Now let's move onto the plank top, first things first take your measurements. Our completed table top ended up being 38 and 10/16 inches wide by 62 and 13/16 inches long. Once you add wood filler and sand, measurements change. So originally the boards were 63 inches long and 39.5 inches wide, and to give you and idea of the original table size it's 36 inches wide by 53 and 3/4 inches long. What we did was go to Home Depot and started picking out oak boards. We went with red oak because it's good quality and durable. For smaller projects like building a top for a coffee or side table you don't need wood that's as heavy duty. But for a dining room table that we want to last for years and years we spent a little more of the wood, I think it was $130 for the oak. With our measurements in mind we tried to find five boards that were the same length, four are the same width and the middle board is slightly wider. Then we found another piece that was double the width of the other boards, and we cut that in half to use as the bread boards on the ends of the table.
Now if you're going with bread boards (which I absolutely love the finished look of) you'll need a support. Our breadboards overlapped on the existing table by about two inches, which meant five full inches of wood was extended from the table without support. Picturing my daughter getting older and climbing on things, we knew if we didn't support these boards they would eventually snap off. My husband is great at overbuilding, which I really appreciate. Because now I never need to worry about someone putting their elbows on the table and breaking it. I'll talk more about the bread board supports later on.
Once you have your boards measured, remember always measure at least twice so you only have to cut once, have someone at your hardware store cut them to size for you. Once we got the boards home I stacked them on top of the table and then left them alone for over a week. I did a little research on wood and found that it needs to acclimate to it's environment otherwise it will warp. The last thing I wanted was a table that was gorgeous at first and completely wonky six months later. So the wood hung out, absorbing moisture and getting used to it's new home. After that I got started on distressing the wood. We bought brand new wood that was blonde and without many knots and had no dings or scratches. I hit the wood with bags of nails (doesn't work that well, the nails break the bag), I hit it with a huge screwdriver, I hammered over screws, and I used an impact driver with a funny looking attachment to really bang the wood up. Below you will see the wood before and a few of the imperfections I created.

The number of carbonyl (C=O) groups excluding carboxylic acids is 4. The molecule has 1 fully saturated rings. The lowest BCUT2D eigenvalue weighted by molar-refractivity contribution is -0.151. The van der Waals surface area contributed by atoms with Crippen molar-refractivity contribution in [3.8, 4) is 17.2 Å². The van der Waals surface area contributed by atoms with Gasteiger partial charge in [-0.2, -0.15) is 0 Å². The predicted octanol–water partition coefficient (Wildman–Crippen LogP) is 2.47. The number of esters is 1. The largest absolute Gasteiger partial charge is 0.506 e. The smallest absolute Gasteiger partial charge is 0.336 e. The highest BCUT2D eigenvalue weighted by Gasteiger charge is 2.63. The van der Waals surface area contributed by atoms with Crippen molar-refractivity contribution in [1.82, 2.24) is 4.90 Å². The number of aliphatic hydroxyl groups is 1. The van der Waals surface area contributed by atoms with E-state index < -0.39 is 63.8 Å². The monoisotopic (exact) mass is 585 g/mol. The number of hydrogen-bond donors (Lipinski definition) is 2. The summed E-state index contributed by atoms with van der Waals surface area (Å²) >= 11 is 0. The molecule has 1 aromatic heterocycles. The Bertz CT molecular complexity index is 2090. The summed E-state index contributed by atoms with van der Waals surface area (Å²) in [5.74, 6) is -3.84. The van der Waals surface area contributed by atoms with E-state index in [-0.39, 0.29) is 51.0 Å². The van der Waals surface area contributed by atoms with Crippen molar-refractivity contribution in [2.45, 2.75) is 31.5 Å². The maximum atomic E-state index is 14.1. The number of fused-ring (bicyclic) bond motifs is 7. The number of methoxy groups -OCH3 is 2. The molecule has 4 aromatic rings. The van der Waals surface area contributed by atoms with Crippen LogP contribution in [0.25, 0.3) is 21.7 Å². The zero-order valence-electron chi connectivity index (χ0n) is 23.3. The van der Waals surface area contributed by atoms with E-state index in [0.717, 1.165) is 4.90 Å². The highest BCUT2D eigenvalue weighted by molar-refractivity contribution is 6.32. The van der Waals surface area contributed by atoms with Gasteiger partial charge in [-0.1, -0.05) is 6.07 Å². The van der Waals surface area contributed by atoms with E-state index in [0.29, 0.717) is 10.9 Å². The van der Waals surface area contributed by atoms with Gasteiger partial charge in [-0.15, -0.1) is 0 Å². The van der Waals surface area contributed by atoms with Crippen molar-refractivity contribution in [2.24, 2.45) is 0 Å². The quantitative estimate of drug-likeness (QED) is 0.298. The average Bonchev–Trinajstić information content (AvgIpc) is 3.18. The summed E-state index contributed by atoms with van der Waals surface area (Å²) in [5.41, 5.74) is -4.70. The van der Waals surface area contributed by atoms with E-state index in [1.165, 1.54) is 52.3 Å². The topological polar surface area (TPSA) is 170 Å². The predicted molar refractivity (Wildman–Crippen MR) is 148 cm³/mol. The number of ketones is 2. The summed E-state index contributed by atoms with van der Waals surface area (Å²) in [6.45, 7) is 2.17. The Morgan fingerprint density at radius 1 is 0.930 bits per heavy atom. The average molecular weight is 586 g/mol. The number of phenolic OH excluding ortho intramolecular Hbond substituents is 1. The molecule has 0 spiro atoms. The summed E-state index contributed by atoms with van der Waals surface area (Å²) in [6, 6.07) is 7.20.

Once I had the wood distressed, only on the top side, I took my sander and went around all of the edges of the wood sanding down the sharp edges to round everything off. Then I lightly sanded over the top and bottom of the wood just to smooth everything out. I didn't sand too much because I didn't want to wear away what I distressed, but some of the distressed parts can be sharp so you do want to lightly sand over the whole top. I only distressed the top side of the boards, since no one will ever see underneath. I wiped it all down with a damp cloth, and started staining the underside of the boards. I applied a heavy coat of Minwax wood stain in Espresso. Make sure you buy a wood stain and not a one step stain that has polyurethane or any kind of finishing clear coat. You just want wood conditioning stain. I let the stain sit for a long time, about 20 minutes, before I took a lint free rag and wiped off the excess stain. Unfortunately Minwax stains take a really long time to dry, so the boards came inside over night before we could move on.